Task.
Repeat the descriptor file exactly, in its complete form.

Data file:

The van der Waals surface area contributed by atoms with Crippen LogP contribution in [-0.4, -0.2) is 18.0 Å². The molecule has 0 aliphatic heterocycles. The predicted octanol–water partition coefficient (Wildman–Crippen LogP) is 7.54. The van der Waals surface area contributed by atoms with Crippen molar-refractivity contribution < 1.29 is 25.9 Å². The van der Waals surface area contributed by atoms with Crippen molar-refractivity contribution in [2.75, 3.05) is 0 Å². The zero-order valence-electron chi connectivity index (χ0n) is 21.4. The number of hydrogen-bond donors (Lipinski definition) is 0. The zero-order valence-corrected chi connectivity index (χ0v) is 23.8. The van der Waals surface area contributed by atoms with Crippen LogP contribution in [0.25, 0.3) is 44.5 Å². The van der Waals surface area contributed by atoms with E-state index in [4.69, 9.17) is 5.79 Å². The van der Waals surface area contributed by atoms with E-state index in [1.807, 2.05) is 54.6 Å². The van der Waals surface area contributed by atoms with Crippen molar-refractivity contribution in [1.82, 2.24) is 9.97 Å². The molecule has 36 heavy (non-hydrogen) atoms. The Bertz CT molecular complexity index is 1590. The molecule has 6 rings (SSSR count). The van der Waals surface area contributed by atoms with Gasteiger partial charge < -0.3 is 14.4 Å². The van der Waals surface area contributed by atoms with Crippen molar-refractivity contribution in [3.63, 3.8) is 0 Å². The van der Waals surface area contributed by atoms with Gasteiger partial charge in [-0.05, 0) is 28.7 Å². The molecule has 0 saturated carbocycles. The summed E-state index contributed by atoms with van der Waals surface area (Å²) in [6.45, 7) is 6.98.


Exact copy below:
The van der Waals surface area contributed by atoms with Crippen LogP contribution in [-0.4, -0.2) is 18.0 Å². The molecule has 0 aliphatic heterocycles. The predicted octanol–water partition coefficient (Wildman–Crippen LogP) is 7.54. The van der Waals surface area contributed by atoms with Crippen molar-refractivity contribution < 1.29 is 25.9 Å². The van der Waals surface area contributed by atoms with Crippen molar-refractivity contribution in [2.75, 3.05) is 0 Å². The zero-order valence-electron chi connectivity index (χ0n) is 21.4. The number of hydrogen-bond donors (Lipinski definition) is 0. The zero-order valence-corrected chi connectivity index (χ0v) is 23.8. The van der Waals surface area contributed by atoms with Crippen LogP contribution in [0.25, 0.3) is 44.5 Å². The van der Waals surface area contributed by atoms with E-state index in [4.69, 9.17) is 5.79 Å². The van der Waals surface area contributed by atoms with E-state index in [1.807, 2.05) is 54.6 Å². The van der Waals surface area contributed by atoms with Crippen molar-refractivity contribution in [1.82, 2.24) is 9.97 Å². The molecule has 36 heavy (non-hydrogen) atoms. The Bertz CT molecular complexity index is 1590. The molecule has 6 rings (SSSR count). The van der Waals surface area contributed by atoms with Gasteiger partial charge < -0.3 is 14.4 Å². The van der Waals surface area contributed by atoms with Crippen molar-refractivity contribution in [3.63, 3.8) is 0 Å². The van der Waals surface area contributed by atoms with Gasteiger partial charge in [-0.05, 0) is 28.7 Å². The molecule has 0 saturated carbocycles. The summed E-state index contributed by atoms with van der Waals surface area (Å²) in [6.45, 7) is 6.98.